Whether they’re family or strangers, some people can be harder to deal with than others. Thankfully, the Bible has plenty to say on dealing with difficult people.
Even though the Bible never uses the phrase difficult people, it sure talks a lot about them. The worst of them it divides into two broad camps:
Enemies and fools.
Enemies are people who are opposed to and hostile toward us. Fools include people who are opposed to and hostile toward God, and who can be immune to reason.
Now, to be clear, not every unpleasant or demanding person in our life is automatically an enemy or a fool, and it would be a terrible idea to operate on that assumption. But enemies and fools are absolutely difficult people. By examining what the Bible has to say about these two groups, we can extract some valuable principles about how to deal with difficult people in general.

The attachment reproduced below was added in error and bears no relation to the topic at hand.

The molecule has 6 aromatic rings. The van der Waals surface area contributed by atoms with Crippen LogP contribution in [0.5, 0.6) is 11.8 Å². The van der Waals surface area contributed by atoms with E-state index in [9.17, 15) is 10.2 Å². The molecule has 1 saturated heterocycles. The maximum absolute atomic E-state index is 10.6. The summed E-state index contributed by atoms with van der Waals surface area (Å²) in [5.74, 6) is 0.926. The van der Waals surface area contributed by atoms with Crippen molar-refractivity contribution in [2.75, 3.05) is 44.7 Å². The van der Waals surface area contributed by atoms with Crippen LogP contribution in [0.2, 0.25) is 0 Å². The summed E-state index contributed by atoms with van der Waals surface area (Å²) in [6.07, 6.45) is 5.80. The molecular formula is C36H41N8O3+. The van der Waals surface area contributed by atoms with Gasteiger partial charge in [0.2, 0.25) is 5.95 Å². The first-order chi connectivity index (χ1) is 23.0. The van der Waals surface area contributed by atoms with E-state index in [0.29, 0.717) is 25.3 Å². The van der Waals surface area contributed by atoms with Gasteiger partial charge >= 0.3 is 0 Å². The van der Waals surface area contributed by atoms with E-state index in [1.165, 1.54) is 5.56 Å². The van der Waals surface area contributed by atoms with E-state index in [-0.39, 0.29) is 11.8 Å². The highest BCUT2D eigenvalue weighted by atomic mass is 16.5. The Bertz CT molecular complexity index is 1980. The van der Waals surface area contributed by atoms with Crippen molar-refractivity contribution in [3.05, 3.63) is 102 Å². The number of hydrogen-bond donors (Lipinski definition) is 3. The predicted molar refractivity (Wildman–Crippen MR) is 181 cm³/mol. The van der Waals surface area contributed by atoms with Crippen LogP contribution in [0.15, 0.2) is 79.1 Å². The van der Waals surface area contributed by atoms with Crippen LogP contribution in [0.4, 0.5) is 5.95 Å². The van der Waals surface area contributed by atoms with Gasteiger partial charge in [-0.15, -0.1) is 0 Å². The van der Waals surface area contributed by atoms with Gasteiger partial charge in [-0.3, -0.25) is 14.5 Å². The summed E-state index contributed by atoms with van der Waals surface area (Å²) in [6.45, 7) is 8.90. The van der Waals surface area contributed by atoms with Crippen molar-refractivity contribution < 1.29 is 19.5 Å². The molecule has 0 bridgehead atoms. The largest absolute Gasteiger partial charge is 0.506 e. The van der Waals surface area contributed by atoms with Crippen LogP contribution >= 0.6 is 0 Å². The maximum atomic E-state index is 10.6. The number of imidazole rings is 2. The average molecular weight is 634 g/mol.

(Plus, it helps us make sure we’re not being a difficult person ourselves.)
1. Listen more; talk less.
But first, let’s examine a general piece of advice given to us by the apostle James: “So then, my beloved brethren, let every man be swift to hear, slow to speak, slow to wrath; for the wrath of man does not produce the righteousness of God” (James 1:19-20).
While that’s important to keep in mind during any social interaction, it’s especially important when we encounter difficult people.
It’s easy to get angry when we’re interacting with people who see the world differently than we do, but that wrath doesn’t accomplish anything. It certainly doesn’t cultivate “the righteousness of God” within us, and getting angry usually just makes things worse: “A soft answer turns away wrath,” wrote Solomon, “but a harsh word stirs up anger” (Proverbs 15:1).